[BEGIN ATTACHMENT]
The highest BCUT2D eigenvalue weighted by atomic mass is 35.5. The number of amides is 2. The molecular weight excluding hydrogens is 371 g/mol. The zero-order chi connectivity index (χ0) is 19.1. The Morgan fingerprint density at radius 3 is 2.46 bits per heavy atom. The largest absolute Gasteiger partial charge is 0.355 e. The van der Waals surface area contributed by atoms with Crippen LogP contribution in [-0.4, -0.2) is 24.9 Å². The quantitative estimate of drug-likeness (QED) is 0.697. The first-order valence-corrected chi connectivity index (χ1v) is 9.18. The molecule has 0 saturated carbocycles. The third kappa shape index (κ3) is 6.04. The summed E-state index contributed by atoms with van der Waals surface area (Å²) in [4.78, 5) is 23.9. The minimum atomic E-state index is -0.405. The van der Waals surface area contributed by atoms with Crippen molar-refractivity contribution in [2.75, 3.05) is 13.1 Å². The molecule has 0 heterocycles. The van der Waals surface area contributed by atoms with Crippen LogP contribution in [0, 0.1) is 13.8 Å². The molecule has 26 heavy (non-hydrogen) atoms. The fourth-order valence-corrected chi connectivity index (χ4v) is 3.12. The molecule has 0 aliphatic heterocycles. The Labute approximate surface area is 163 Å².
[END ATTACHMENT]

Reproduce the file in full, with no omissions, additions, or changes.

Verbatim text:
The highest BCUT2D eigenvalue weighted by atomic mass is 35.5. The number of amides is 2. The molecular weight excluding hydrogens is 371 g/mol. The zero-order chi connectivity index (χ0) is 19.1. The Morgan fingerprint density at radius 3 is 2.46 bits per heavy atom. The largest absolute Gasteiger partial charge is 0.355 e. The van der Waals surface area contributed by atoms with Crippen LogP contribution in [-0.4, -0.2) is 24.9 Å². The quantitative estimate of drug-likeness (QED) is 0.697. The first-order valence-corrected chi connectivity index (χ1v) is 9.18. The molecule has 0 saturated carbocycles. The third kappa shape index (κ3) is 6.04. The summed E-state index contributed by atoms with van der Waals surface area (Å²) in [4.78, 5) is 23.9. The minimum atomic E-state index is -0.405. The van der Waals surface area contributed by atoms with Crippen molar-refractivity contribution in [2.75, 3.05) is 13.1 Å². The molecule has 0 heterocycles. The van der Waals surface area contributed by atoms with Crippen LogP contribution in [0, 0.1) is 13.8 Å². The molecule has 26 heavy (non-hydrogen) atoms. The fourth-order valence-corrected chi connectivity index (χ4v) is 3.12. The molecule has 0 aliphatic heterocycles. The Labute approximate surface area is 163 Å².